# 7.03 Path-lifting: uniqueness

Below the video you will find accompanying notes and some pre-class questions.

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# Notes

*(0.00)* In the last section, we saw that if you have a path
\(\gamma\) in \(X\) starting at \(x=\gamma(0)\), a covering space
\(p\colon Y\to X\) and a point \(y\in p^{-1}(x)\) then there exists a
lifted path \(\tilde{\gamma}\) in \(Y\) with
\(\tilde{\gamma}(0)=y\). In this section, we will see that this lift
is unique.

## Uniqueness of lifts

*(1.00)* We will prove the following, more general, result.

*all*\(t\in T\) if and only if they are equal for

*some*\(t\in T\).

*(2.35)*For path lifting, \(T=[0,1]\) and \(F=\gamma\); the lemma will imply that two lifts which agree at \(0\in[0,1]\) agree everywhere.

*(2.49)*Recall that \(\tilde{F}\) is a lift if \(p\circ\tilde{F}=F\).

*(3.14)*We need to prove that if \(\tilde{F}_1(t)=\tilde{F}_2(t)\) for some \(t\in T\) then \(\tilde{F}_1(t)=\tilde{F}_2(t)\) for all \(t\in T\).

Let \(S=\{t\in T\ :\ \tilde{F}_1(t)=\tilde{F}_2(t)\}\). We need to prove that \(S\) is open and that \(T\setminus S\) is open (i.e. \(S\) is closed). Since \(T\) is connected, this implies that either \(S=\emptyset\) or \(T\setminus S=\emptyset\), so if \(S\) is nonempty then \(S=T\) and \(\tilde{F}_1\equiv\tilde{F}_2\).

*(5.22)* Given a point \(t\in T\) and let \(x=F(t)\). Since
\(p\colon Y\to X\) is a covering space, there is an elementary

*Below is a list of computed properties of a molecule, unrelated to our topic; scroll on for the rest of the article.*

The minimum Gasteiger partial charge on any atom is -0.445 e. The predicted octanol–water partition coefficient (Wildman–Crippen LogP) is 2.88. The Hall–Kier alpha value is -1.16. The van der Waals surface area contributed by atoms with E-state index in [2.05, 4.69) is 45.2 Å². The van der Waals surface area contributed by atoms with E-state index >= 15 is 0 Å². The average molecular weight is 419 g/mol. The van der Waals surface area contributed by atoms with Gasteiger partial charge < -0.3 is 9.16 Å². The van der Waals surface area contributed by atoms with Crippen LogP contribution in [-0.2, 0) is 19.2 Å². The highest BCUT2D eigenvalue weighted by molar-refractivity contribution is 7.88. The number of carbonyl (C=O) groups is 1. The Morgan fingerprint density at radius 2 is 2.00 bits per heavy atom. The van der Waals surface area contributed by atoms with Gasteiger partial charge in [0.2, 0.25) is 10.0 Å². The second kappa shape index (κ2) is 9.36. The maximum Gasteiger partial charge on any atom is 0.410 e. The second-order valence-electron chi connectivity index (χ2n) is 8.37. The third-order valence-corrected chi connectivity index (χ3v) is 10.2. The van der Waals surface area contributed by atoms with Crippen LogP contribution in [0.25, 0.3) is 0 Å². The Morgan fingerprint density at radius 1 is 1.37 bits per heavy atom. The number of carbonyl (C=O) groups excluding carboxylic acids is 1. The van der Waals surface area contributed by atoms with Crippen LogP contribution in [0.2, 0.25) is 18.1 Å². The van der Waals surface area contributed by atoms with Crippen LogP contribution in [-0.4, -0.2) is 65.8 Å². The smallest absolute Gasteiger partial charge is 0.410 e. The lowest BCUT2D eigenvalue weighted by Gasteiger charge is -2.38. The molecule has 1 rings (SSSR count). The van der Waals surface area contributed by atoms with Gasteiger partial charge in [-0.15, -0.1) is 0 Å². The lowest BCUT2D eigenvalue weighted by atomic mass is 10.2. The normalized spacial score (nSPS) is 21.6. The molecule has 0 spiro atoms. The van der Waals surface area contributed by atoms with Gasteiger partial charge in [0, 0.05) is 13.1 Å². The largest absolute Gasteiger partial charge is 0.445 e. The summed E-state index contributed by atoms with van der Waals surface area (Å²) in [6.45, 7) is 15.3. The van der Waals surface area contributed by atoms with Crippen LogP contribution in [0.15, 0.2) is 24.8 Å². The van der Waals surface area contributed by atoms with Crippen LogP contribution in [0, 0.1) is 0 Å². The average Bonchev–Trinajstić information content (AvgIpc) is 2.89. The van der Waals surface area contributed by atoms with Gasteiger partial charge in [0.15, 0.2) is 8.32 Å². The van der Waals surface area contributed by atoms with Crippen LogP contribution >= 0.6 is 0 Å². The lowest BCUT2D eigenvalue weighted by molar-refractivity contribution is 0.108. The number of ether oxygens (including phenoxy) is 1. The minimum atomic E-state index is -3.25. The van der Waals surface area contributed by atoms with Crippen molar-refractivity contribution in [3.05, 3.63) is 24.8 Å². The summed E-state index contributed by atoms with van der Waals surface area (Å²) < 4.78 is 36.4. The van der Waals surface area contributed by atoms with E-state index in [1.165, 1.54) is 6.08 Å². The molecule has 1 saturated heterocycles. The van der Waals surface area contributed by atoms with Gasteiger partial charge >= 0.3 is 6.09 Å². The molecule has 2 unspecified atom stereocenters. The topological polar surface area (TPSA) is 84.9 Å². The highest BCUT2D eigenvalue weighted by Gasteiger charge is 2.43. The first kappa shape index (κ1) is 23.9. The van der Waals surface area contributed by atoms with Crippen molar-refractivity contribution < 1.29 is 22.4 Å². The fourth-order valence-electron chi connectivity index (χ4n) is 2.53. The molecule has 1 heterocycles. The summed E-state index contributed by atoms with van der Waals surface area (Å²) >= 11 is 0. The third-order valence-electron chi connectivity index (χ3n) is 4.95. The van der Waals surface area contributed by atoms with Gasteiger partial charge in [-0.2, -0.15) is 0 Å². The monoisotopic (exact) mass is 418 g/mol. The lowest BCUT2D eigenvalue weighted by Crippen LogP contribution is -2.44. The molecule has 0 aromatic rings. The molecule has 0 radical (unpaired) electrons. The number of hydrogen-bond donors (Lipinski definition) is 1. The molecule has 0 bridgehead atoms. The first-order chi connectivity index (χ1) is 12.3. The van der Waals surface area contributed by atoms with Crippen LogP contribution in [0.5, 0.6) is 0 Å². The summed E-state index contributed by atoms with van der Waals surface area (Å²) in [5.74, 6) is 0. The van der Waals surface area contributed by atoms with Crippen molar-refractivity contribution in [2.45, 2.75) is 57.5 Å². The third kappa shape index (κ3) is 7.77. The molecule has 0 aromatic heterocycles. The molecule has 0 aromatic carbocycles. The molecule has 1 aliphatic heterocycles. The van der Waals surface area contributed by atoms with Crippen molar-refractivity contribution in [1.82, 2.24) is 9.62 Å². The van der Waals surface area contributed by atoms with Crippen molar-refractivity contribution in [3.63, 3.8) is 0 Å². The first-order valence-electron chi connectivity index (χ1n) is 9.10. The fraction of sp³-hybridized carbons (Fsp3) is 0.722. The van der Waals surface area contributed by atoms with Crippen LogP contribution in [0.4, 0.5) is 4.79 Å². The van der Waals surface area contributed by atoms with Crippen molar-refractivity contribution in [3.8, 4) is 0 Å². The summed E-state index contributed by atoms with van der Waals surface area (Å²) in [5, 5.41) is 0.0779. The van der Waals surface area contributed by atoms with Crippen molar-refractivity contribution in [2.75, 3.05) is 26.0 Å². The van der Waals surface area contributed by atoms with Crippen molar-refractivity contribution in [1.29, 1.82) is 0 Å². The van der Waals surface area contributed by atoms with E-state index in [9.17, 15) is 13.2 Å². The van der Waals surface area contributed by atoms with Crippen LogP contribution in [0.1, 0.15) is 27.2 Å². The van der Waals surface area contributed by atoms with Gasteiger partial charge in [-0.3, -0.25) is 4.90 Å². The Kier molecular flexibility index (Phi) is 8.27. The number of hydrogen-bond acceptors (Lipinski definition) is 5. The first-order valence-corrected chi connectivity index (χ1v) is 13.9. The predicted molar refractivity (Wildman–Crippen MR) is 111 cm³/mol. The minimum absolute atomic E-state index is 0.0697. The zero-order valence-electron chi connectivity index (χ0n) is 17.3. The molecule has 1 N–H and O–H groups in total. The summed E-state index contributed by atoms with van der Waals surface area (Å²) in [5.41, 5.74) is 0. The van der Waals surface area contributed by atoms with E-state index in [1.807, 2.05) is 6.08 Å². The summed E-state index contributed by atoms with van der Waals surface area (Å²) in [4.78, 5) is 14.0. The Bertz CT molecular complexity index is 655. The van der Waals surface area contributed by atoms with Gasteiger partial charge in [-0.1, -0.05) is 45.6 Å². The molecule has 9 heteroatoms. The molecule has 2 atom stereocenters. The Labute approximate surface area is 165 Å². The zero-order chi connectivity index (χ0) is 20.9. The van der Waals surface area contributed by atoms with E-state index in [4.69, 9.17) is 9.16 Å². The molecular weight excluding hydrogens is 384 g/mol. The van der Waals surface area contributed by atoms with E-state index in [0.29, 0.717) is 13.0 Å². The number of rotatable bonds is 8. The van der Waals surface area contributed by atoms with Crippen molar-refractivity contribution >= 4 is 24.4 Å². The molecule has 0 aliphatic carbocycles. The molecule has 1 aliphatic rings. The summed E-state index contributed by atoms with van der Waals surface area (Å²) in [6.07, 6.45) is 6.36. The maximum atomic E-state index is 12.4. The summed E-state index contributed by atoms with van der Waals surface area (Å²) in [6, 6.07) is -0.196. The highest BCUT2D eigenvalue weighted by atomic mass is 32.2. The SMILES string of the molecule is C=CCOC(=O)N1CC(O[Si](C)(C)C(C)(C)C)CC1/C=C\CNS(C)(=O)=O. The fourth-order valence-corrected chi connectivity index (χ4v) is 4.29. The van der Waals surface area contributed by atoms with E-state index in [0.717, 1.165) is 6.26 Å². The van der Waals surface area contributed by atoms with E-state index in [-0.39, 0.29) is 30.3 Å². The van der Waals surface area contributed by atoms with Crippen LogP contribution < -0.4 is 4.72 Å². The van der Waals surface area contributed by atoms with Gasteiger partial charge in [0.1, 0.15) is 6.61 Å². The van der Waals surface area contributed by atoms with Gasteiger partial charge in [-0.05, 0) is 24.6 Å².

neighourhood \(W\subset X\) of \(x\). In \(Y\) there are elementary
sheets \(V_1\) and \(V_2\), projecting to \(W\), containing
\(\tilde{F}_1(t)\) and \(\tilde{F}_2(t)\) respectively.

*(7.32)* Since \(\tilde{F}_1,\tilde{F}_2\) are continuous, there
exist open sets \(U_1,U_2\subset T\) such that \(t\in U_i\) and
\(\tilde{F}_1(U_i)\subset V_i\) for \(i=1,2\). Let \(U=U_1\cap
U_2\).

*(8.45)* We want to show that \(T\setminus S\) is open, so suppose
that \(t\in T\setminus S\). Then I claim that \(U\subset T\setminus
S\), which will prove that every point in \(T\setminus S\) has an
open neighbourhood contained in \(T\setminus S\), which implies that
\(T\setminus S\) is open.

*(9.40)* The claim can be proved as follows. Since \(t\in T\setminus
S\), \(\tilde{F}_1(t)\neq\tilde{F}_2(t)\), so \(V_1\) and \(V_2\)
are disjoint. Therefore \(\tilde{F}_1(t')\neq\tilde{F}_2(t')\) for
all \(t'\in U\) (because \(t'\in U\) implies \(\tilde{F}_1(t')\in
V_1\) and \(\tilde{F}_2(t')\in V_2\), and \(V_1\cap
V_2=\emptyset\)).

*(11.25)* We also want to show that \(S\) is open, so suppose that
\(t\in S\). Then \(\tilde{F}_1(t)=\tilde{F}_2(t)\), so
\(V_1=V_2=:V\). There exists a local inverse \(q\colon W\to V\) to
\(p\), i.e. \(p\circ q=id_W\), \(q\circ p=id_V\).

*(12.53)* If \(t'\in U\) then \(\tilde{F}_1(t')\in V\) and
\(\tilde{F}_2(t')\in V\), so
\(q(F(t'))=q(p(\tilde{F}_1(t')))=\tilde{F}_1(t')\) and
\(q(F(t'))=q(p(\tilde{F}_2(t')))=\tilde{F}_2(t')\), so we deduce
that \(\tilde{F}_1(t')=\tilde{F}_2(t')\). Therefore \(\tilde{F}_1\)
and \(\tilde{F}_2\) agree on \(U\), which proves that \(S\) is open.

This proves the lemma.

# Pre-class questions

- There is a condition on covering spaces which I'm using in this
section but which I forgot to mention in earlier sections. Can you
spot what it is?

# Navigation

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